[ code. keyboards. terminals. cyber. ]




Now that we can use Vim to some extent, let's screw around with Vim a bit. The central config file is the .VIMRC. Here you can configure the complete behavior of Vim, plugins to be loaded at startup, syntax highlighting, the colorscheme, keymapping, etc. The .VIMRC is written in Vim's own script language VIMSCRIPT.
So we use Vim to edit the .VIMRC:

  vim ~/vim/.vimrc

As with most Linux tools, the behavior, appearance and the extension by functions of Vim is controlled and configured here. The .VIMRC is written human-readable and can be easily modified accordingly (provided you know the variables). Here are a few simple entries that make the use of Vim much nicer and more pleasant.

  syntax on (activate syntaxhighlinghting)
  set number (activate linenumbers)
  colo iwtb (use the iwtb colorscheme)
  filetype plugin on (auto highlighting with filetype)
  set laststatus 2 (activate statusline)
  set history=1000 (save the last 1000 commands)

With the 6 entries Vim can be used already better and looks much better and no longer B/W. The IWTB Colorscheme gives it by the way HERE.
These are simple extensions or options that Vim brings by default - so quasi basic configs. No extra plugins need to be installed here. But if we want to use plugins, we need an entry for the used plugin manager (in my case Pathogen). I've already gone into plugins themselves in Part IV of the little Vim series here.
To make Pathogen the plugin manager it needs the following .VIMRC entry:

  execute pathogen#infect()
  call pathogen#infect()

... and already Pathogen acts as a plugin manager.


In the .VIMRC also keys or keys can be remapped. The ESC key, for example, as an exit from the modes, still comes from keyboards of the ADM-3A computers on which vi was developed. Here ESC was right next to "Q", so much easier to reach than on modern keyboards where ESC has slipped into the bar with function keys. So why not map ESC to another key for faster switching between modes.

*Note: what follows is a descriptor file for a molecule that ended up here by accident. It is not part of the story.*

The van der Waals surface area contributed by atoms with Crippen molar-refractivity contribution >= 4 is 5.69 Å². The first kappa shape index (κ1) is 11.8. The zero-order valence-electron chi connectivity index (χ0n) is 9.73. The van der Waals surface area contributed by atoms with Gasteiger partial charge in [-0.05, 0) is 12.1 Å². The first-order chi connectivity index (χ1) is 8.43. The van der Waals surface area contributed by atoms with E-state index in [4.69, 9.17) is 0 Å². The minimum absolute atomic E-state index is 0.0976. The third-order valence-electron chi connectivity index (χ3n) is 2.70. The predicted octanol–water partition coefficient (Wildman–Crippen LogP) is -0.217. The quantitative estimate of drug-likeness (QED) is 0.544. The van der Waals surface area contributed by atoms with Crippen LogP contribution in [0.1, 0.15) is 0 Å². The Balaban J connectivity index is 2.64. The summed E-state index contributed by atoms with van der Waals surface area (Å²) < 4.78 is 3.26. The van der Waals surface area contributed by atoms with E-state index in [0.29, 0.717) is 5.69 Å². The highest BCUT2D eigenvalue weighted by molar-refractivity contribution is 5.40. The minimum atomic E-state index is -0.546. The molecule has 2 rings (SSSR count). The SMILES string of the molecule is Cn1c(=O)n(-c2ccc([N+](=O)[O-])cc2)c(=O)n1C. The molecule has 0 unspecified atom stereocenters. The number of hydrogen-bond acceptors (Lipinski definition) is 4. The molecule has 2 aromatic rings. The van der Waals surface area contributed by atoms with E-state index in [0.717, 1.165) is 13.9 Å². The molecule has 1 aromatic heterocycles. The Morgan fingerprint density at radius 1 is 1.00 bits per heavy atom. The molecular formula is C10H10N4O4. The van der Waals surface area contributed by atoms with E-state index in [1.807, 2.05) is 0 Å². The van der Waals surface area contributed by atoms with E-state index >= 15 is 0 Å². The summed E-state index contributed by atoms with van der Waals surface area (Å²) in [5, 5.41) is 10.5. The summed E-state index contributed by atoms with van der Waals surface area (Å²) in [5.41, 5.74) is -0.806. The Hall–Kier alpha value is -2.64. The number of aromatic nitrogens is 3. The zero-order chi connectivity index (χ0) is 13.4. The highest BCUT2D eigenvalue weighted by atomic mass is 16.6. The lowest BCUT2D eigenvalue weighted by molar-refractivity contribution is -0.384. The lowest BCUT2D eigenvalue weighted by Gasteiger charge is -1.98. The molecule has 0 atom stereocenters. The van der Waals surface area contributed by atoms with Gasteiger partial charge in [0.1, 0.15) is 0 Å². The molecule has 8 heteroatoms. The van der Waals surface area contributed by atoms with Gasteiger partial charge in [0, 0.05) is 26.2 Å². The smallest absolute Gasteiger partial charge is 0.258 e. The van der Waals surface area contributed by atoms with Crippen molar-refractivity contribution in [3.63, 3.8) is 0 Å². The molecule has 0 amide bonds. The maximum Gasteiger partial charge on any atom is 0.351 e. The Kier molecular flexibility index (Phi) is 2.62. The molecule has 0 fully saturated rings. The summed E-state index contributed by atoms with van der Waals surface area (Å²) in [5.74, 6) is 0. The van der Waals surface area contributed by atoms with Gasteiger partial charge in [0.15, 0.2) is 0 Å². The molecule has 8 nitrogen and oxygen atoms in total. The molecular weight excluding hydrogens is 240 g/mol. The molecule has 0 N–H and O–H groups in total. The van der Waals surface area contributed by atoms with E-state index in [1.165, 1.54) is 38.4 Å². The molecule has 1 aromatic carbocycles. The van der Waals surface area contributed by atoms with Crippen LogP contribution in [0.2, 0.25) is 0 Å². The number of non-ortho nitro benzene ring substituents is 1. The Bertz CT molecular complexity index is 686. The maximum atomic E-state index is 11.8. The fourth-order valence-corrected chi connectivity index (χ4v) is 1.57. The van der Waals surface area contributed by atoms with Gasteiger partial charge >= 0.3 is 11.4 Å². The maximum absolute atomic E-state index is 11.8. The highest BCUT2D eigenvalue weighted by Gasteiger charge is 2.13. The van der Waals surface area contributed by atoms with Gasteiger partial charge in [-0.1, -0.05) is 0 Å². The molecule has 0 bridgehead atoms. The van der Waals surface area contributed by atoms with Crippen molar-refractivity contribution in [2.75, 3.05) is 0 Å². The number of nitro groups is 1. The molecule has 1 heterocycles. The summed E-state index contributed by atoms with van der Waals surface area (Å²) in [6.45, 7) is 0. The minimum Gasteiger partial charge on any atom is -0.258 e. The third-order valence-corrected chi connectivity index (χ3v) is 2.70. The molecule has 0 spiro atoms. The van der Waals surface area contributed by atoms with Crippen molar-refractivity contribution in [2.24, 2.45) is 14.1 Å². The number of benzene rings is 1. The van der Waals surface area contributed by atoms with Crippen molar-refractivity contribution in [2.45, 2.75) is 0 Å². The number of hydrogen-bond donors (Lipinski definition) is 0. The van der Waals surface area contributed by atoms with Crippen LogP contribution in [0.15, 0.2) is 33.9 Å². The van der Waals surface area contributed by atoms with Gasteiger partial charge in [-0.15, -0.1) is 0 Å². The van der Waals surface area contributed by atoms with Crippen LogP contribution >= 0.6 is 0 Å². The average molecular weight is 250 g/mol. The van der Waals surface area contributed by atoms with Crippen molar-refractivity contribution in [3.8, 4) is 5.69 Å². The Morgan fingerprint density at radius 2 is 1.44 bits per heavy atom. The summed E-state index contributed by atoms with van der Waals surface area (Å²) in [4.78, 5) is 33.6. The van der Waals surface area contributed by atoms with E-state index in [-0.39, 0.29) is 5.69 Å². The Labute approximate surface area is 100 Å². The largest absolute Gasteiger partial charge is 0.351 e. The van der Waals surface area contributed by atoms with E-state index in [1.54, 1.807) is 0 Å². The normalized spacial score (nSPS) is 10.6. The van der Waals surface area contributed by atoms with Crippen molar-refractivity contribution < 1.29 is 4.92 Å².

For this the following entry in the .VIMRC is sufficient:

  inoremap jj <ESC>

With this entry the INSERT mode can be left with the key sequence "jj". Here it makes sense of course to take a string that does not occur often in written text. The key sequence "er" would be quite fast annoying.
The basic syntax of the remapping is as follows:

  map_mode <what_you_type> <what_is_executed>

There are three options for the map_mode:
- inoremap (mapped keys in INSERT mode)
- nnoremap (mapped keys in NORMAL mode)
- vnoremap (mapped keys in VISUAL Mode)

With these options the keys can be defined very precisely.
So best to play around with Vim and pay attention to where can be adjusted and improved.

Who uses the NERDtree plugin can save the ":NERDtree" typing and map NERDtree to one of the F-Keys:

  nnoremap <F3> :NERDTreeToggle<cr>

But not only the mappings and basics are configured in the .VIMRC but also the behavior of plugins. I use the plugin "startify" - that makes Vim pretty when it is opened without a file. In "startify" you can show the last opened files but also static links to frequently used files like the .VIMRC, xmonad.hs or the xmobar-configfile - if you are creative you can add some cool ASCII art. What exactly "startify" is configured in the .VIMRC. This saves us a separate config file and the annoying search afterwards if you want to change something. My "startify" config looks like this: